“To be an artist means to never avert one’s eyes.”
— Filmmaker Akira Kurosawa
Before Tom reached Polynesia and began seriously writing fiction, he was already an accomplished writer. His early and subsequent nonfiction work reflects a constellation of themes—appreciating and protecting nature, fostering harmony among people, respecting diverse cultures, and illuminating complex social and political issues.
This work has appeared in various forms—from university publications and newspaper commentaries to National Park Service exhibits and award-winning videos.
For almost a decade (1979 – 1987), Tom wrote public policy studies and scholarly articles for the University of Minnesota’s Center for Urban and Regional Affairs, first as a graduate student at the University’s Hubert H. Humphrey School of Public Affairs and then as a regular CURA staff member. These data-based analyses tackled a number of controversial issues facing Minnesota, including energy and environmental problems, K-12 educational reform, and state and local fiscal policy—studies that influenced the debates and often sparked legislative and administrative changes.
Because of this work—and the sustainability focus of his master’s degree and political involvement—in 1984 Tom was invited to attend the Salzburg Global Seminar and in 1985 to share, as a visiting professor, his policy analysis methods with planning students and faculty at the Queen’s University of Belfast in Northern Ireland.
For two years (2002 – 2004) Tom served as the primary writer on a team that created new exhibits for the Kilauea Visitor Center in Hawaiʻi Volcanoes National Park. The park includes vast portions of two volcanoes sacred to Native Hawaiians—Mauna Loa and Kilauea. Central to Tom’s job was serving as a liaison among NPS rangers, administrators, scientists, a committee of Native Hawaiian employees and an advisory group of esteemed Hawaiian elders, all of whom guided Tom and the team on the exhibits.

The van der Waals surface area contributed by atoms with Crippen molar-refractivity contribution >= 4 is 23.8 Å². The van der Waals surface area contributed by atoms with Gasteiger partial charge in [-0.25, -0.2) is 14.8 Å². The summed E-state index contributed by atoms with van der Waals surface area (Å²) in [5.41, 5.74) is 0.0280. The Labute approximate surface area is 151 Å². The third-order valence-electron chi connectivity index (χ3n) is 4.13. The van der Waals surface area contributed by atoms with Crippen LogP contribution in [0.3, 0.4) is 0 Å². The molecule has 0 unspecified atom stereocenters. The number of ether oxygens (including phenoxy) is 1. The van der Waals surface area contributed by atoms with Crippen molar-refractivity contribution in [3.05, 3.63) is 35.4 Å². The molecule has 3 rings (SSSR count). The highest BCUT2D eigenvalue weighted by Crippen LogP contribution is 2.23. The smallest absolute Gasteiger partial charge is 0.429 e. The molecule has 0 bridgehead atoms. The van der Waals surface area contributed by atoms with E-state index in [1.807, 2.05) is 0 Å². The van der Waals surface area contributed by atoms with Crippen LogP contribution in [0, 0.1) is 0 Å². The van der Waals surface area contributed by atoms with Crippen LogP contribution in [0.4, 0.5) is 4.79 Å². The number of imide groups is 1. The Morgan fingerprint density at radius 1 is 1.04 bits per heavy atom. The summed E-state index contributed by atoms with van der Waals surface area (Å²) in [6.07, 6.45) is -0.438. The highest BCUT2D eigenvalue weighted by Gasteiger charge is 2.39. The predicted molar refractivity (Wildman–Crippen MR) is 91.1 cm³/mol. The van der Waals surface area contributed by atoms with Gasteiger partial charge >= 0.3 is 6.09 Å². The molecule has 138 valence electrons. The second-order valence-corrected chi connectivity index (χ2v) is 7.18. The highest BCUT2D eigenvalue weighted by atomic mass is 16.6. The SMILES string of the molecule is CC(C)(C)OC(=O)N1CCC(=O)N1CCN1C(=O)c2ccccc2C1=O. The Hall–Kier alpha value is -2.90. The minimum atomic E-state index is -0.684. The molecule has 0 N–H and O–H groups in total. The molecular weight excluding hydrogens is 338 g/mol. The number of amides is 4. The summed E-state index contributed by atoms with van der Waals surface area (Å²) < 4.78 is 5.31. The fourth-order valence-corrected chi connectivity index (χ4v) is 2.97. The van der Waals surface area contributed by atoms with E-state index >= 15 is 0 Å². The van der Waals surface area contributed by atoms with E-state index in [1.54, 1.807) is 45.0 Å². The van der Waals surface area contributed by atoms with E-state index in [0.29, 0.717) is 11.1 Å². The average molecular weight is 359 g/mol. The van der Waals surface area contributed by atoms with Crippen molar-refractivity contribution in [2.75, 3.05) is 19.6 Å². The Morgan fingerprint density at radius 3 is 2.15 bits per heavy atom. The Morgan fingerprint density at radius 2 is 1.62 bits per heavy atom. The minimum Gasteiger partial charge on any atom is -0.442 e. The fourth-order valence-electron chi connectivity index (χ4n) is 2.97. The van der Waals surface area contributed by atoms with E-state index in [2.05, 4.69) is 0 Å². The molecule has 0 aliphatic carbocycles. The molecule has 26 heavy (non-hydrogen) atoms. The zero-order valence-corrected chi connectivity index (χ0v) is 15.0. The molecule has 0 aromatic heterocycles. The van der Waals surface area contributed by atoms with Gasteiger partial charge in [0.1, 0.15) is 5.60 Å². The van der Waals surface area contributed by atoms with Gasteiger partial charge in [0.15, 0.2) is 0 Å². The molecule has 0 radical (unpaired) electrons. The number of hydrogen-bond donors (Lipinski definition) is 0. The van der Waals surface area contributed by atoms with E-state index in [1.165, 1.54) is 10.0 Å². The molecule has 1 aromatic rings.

Tom also coordinated two cultural art projects commissioned for the visitor center—a new painting of the Hawaiian volcano deity Pelehonuamea and a tall lava rock and wood sculpture for outside the visitor center that acknowledges Kilauea and Mauna Loa as important wahi kapu or traditional sacred places. He also advised the park’s Chief of Interpretation on various cultural, administrative and interpretive matters, including new signage ideas for outdoor exhibits later placed throughout the park.
Even as a young man, Tom wrote political and social commentaries for major daily newspapers whenever events moved him to do so. Opinion page editors published virtually all of them.
In Honolulu, his commentaries have appeared in the Star-Advertiser, Star-Bulletin, Advertiser and Civil Beat; in California in the San Jose Mercury News and Sacramento Bee; and in Minnesota in the Minneapolis Star-Tribune and St. Paul Pioneer Press.
A number of Tom’s commentaries illuminate the longstanding controversy over telescope development on Mauna Kea. In 1989, at the request of Sky and Telescope editors, Tom wrote a Focal Point commentary about the intensifying controversy, the first national and international article published about the cultural clash.
Tom has also occasionally written magazine and newspaper articles on various topics.
CLICK HERE to read one of his Mauna Kea commentaries:
“Hawaiians, mountain in ‘Avatar’-like struggle”
CLICK HERE to read his commentary about terrorism:
“From a victim’s son:
What I learned from the Dayton’s bombing”
Tom, a former newspaper photographer, took up video production in his late twenties and wrote, shot and edited a number of video pieces. Some won awards, including his University of Minnesota documentary “Dilemma on the Duschee” and his ice-bound tribute to Lake Superior “Frigid Images of Superior,” both shown widely on Twin Cities and other Minnesota public access stations.
As a heavily-caffeinated late-night disk jockey on KWXX radio in Hilo, Tom (AKA “Tom Prescott”) co-wrote and produced a series of “Marvin da Mongoose” comedy skits with fellow announcer (and later Honolulu and Sacramento television reporter) Jonathan Masaki.
…to receive news about Tom’s workshops, literary events, new blog posts and more.